SHSU acknowledges academic advising as a vital element of students' academic success and college experience, placing it within the university's teaching/learning mission.
The advisors and advising staff at the SAM Center promote academic advising as a shared responsibility with the student and are committed to helping each undergraduate student
- make a successful transition to SHSU,
- develop and implement an appropriate academic plan, and
- engage in personally and educationally meaningful activities.
To that end, we advocate for programs, policies, and procedures that enhance Sam Houston's educational environment and promote student success.Vision
We aspire to provide advising leadership at all levels (institutional, regional, and national) and to set "best practice" standards for advising excellence regarding student learning, academic success, retention, and graduation.
We serve as models and communicators of SHSU's Mission and Goals.
Moreover, we are dedicated to upholding academic advising best practices as detailed by NACADA. We are committed to NACADA's mission to promote and support "quality academic advising in institutions of higher education to enhance the educational development of students" as well as its Core Values and follow the advising standards as outlined in the Council for the Advancement of Standards (CAS) in Higher Education.
Values that Guide Academic Advising at SHSU
- Advising merges career, personal, and academic exploration through academic planning, self-regulation, and proactive guidance focused on students' goals, interests, strengths, and values.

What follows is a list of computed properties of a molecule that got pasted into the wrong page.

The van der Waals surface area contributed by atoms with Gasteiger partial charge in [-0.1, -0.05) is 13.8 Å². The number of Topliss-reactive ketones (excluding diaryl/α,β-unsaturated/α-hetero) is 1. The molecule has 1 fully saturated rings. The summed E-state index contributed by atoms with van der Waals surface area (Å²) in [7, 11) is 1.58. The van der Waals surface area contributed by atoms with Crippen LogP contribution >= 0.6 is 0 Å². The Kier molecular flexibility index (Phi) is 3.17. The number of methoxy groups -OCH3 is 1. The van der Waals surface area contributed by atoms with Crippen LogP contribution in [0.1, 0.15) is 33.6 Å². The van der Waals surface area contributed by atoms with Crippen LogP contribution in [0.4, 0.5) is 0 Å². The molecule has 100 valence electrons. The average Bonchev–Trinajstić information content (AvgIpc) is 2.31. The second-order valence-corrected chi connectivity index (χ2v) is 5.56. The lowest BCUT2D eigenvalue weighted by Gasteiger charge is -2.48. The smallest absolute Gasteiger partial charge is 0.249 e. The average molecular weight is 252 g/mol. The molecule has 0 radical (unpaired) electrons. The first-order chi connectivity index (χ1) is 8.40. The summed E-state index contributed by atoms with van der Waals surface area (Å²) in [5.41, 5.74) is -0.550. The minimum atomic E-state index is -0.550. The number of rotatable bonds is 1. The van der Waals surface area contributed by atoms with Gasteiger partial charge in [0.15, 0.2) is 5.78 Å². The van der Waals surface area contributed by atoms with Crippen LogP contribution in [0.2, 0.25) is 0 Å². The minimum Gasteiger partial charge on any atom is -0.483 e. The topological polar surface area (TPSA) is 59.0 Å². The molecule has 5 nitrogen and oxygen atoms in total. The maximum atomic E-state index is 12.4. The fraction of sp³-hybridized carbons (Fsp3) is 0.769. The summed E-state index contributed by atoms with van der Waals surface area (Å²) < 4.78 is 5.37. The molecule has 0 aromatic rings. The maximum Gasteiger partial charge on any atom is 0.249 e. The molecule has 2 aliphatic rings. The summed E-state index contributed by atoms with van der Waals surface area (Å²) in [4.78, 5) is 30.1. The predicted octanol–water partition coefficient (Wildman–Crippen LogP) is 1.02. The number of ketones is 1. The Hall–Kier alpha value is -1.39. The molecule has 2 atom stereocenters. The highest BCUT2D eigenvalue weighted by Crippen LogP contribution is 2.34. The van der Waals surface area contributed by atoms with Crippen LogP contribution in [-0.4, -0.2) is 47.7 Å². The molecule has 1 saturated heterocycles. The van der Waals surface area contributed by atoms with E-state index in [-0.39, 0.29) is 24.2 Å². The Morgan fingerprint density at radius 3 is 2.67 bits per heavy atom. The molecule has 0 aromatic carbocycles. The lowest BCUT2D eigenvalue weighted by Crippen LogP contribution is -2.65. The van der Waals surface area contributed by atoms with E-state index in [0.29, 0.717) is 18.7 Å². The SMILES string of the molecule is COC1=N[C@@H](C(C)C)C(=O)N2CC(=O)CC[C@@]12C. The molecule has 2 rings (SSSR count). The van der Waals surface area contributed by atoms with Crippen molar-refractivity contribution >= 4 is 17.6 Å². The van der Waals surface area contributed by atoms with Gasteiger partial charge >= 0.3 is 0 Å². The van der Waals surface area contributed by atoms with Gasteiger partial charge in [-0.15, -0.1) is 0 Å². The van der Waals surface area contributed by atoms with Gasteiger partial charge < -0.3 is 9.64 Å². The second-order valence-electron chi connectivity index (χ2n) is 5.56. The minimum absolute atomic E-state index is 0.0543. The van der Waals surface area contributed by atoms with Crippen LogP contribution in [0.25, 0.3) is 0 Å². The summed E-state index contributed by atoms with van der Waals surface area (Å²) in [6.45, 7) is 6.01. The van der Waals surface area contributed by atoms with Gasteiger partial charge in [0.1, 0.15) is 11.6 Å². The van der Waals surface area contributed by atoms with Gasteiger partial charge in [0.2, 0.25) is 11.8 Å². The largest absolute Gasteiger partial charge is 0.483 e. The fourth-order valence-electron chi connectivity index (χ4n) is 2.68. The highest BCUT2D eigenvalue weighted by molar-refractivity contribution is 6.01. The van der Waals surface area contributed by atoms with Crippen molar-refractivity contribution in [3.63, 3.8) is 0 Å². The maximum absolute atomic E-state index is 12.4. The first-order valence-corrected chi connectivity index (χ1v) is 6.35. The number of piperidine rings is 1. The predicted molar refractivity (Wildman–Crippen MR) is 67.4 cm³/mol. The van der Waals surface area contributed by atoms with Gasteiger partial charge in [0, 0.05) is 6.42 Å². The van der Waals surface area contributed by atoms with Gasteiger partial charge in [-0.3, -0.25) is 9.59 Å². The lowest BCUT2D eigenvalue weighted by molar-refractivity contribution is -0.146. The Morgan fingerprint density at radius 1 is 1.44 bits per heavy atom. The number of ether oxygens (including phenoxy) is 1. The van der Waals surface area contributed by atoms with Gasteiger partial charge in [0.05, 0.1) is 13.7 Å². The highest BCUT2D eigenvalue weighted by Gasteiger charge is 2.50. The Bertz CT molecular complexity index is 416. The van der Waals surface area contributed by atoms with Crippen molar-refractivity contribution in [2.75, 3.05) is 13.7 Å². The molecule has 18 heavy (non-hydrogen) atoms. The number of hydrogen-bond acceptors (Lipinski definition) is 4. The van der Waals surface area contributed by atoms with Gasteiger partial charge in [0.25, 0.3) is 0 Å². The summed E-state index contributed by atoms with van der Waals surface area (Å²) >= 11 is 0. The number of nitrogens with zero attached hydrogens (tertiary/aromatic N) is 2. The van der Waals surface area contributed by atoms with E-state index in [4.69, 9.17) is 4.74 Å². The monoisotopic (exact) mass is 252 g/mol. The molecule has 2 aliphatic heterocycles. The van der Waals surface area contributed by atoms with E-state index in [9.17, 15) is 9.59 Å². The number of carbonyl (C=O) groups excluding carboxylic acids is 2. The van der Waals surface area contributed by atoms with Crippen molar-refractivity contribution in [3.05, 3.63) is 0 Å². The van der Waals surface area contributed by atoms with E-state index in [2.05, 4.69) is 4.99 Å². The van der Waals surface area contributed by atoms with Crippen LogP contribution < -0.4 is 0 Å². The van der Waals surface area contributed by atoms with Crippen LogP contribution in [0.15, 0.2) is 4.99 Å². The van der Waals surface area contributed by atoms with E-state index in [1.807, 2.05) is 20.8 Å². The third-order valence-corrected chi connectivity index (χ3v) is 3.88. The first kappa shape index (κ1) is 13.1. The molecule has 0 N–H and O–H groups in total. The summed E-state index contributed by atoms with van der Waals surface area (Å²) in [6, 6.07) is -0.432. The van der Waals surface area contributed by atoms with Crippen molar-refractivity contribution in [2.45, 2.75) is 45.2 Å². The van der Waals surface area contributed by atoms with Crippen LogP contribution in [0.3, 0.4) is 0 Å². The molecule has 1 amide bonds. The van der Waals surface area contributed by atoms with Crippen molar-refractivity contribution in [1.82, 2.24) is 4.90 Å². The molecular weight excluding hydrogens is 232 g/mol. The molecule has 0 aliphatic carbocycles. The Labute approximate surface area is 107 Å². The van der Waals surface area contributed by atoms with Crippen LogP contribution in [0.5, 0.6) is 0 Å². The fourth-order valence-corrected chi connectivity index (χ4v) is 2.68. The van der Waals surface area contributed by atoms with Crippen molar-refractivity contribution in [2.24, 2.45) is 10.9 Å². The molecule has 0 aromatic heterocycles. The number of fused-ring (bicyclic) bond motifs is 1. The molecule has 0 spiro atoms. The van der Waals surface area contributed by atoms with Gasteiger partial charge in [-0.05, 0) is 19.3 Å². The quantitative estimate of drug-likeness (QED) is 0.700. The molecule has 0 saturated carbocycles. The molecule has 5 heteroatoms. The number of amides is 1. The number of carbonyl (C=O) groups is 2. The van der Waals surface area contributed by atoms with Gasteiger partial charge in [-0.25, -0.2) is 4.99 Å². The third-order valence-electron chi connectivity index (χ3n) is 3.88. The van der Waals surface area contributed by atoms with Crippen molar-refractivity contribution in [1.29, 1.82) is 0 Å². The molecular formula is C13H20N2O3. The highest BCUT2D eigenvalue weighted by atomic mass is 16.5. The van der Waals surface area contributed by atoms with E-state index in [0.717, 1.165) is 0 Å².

- Advising depends on a robust program of advisor training with significant professional development and clear career options.
- Advising provides the framework and opportunity for students to engage in self-authorship, learn from their experiences, and take ownership of their futures.
- Advising is a cooperative, student-oriented problem solving process.
- Adivsing includes
- faculty who are expert mentors in their disciplines and professions;
- professional academic advisors who help students navigate the institution, develop academic plans, and connect to university and community resources; and
- a campus community (e.g., advisors, faculty, financial aid counselors) who jointly foster student development and success.
University Academic Advising Goals
- Nurture a campus culture that believes in and promotes academic advising as a joint process between the advisor and the student vital to the student's academic success
- Assist students in self-exploration and professional development
- Assist in the development of students' academic plans consistent with their goals, interests, strengths, and beliefs
- Encourage holistic engagement within the higher education experience (academically, socially, culturally, and professionally) preparing students to be life-long learners in a diverse, global society
- Develop a unified advising framework overseen centrally to create consistent advising practices, policies, and experiences
SAM Center Academic Advising Goals
- Develop a 1:1 relationship between advisors and students